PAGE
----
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Poem by Edwin Arnold


Alas! alas! and is it sin to love thee as I love,
To hold thee in this heart of mine, all other thoughts above?
What have I done to see thee stand as thou art standing now,
With the calm and studied silence, and the cold, averted brow.

Is it not bitterness enough to know that not for me
That sweet pale face is beautiful, that gentle voice rings free?
Is there not heavy penitence, and store of subtle pain
Waiting the heart that gives its love, and wins no love again?

And thou too art so womanly, and resolute of will;
So eloquent of other's good, so silent of their ill;
Why hast thou not one gentle word, one kind hearteasing smile
For him who loves thee, and hath loved a weary, weary while?

I met thee when my hopes were high, my fancies light and free,
And for thou seemedst worthy love-I lavished love on thee:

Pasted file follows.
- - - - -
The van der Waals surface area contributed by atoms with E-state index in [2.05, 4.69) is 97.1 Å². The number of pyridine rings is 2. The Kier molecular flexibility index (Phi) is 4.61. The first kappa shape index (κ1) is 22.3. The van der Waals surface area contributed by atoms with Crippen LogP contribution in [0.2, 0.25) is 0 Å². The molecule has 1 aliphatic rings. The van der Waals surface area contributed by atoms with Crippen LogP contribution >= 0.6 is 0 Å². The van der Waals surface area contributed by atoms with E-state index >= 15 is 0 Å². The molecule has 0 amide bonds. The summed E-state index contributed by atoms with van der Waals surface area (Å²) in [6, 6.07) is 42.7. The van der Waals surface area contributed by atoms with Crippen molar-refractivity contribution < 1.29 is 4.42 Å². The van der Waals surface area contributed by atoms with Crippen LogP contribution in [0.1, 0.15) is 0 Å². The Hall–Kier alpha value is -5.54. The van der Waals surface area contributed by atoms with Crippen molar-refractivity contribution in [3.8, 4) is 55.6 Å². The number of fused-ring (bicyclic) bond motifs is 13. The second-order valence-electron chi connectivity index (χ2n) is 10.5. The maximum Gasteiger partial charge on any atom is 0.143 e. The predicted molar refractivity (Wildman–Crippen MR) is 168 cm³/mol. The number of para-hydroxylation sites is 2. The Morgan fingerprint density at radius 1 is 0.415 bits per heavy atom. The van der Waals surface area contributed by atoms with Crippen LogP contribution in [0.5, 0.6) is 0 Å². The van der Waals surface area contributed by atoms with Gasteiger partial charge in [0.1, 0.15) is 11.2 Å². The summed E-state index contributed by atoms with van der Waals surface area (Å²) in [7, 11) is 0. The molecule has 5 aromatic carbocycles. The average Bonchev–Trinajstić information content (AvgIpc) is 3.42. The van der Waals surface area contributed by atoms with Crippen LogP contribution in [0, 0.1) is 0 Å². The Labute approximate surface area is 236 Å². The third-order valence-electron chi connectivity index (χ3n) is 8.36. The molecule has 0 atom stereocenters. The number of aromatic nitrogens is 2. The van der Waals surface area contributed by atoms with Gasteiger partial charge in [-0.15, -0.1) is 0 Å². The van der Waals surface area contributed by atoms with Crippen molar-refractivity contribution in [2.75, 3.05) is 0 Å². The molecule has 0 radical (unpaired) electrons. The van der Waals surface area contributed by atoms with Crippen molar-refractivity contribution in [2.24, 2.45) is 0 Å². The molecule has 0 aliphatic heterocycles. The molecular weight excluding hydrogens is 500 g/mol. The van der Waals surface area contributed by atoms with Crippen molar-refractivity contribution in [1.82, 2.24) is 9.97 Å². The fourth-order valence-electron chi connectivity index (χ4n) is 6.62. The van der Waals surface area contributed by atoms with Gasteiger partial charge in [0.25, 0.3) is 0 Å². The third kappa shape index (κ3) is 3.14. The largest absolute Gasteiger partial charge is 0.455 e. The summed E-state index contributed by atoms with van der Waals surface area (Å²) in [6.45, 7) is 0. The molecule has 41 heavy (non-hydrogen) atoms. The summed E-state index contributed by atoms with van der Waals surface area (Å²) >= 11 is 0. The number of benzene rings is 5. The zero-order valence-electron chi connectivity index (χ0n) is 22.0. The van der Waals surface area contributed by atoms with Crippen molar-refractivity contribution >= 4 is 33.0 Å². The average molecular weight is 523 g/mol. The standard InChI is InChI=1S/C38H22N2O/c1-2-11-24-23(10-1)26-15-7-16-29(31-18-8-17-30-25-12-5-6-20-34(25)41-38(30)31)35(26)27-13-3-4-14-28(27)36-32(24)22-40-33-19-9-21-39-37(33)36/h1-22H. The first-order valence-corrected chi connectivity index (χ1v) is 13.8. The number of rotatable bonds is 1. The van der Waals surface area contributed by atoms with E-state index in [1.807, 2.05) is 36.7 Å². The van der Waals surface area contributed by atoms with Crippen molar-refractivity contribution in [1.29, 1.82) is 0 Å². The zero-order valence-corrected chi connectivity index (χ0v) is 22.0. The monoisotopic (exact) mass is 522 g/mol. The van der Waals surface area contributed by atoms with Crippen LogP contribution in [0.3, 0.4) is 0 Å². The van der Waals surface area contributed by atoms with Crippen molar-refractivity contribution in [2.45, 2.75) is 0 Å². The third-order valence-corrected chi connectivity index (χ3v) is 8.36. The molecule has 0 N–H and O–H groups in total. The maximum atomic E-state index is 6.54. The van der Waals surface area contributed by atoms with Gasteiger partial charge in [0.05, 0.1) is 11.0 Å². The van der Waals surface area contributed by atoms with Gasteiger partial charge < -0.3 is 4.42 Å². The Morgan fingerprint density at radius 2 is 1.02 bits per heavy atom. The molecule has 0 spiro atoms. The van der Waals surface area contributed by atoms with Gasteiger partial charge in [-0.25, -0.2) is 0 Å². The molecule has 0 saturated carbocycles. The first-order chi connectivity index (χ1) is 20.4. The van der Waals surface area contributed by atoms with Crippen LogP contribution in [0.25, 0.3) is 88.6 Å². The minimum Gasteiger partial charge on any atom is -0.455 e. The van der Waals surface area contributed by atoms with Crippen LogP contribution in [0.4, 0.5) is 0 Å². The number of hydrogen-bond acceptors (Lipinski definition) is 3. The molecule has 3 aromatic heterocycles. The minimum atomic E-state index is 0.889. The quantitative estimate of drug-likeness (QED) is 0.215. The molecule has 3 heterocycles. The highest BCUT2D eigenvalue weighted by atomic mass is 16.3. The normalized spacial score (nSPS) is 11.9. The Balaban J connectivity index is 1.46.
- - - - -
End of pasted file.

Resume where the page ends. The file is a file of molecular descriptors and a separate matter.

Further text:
That I am sad and hopeless now; all the free fancies gone,
Asks better comfort than a frown, more help than utter scorn.

Still I will love thee to the last; faithful in word and deed,
And hold me ever to the hope that love shall have his meed.
Enough, if thou at last shalt learn how strong true hearts can prove,
And crown the weary days and years with one sweet word of love. 

Edwin Arnold

Edwin Arnold's other poems:
  1. With a Bracelet in the Form of a Snake
  2. The Rhine and The Moselle
  3. The Division of Poland
  4. The Eygptian Princess
  5. The Alchemist

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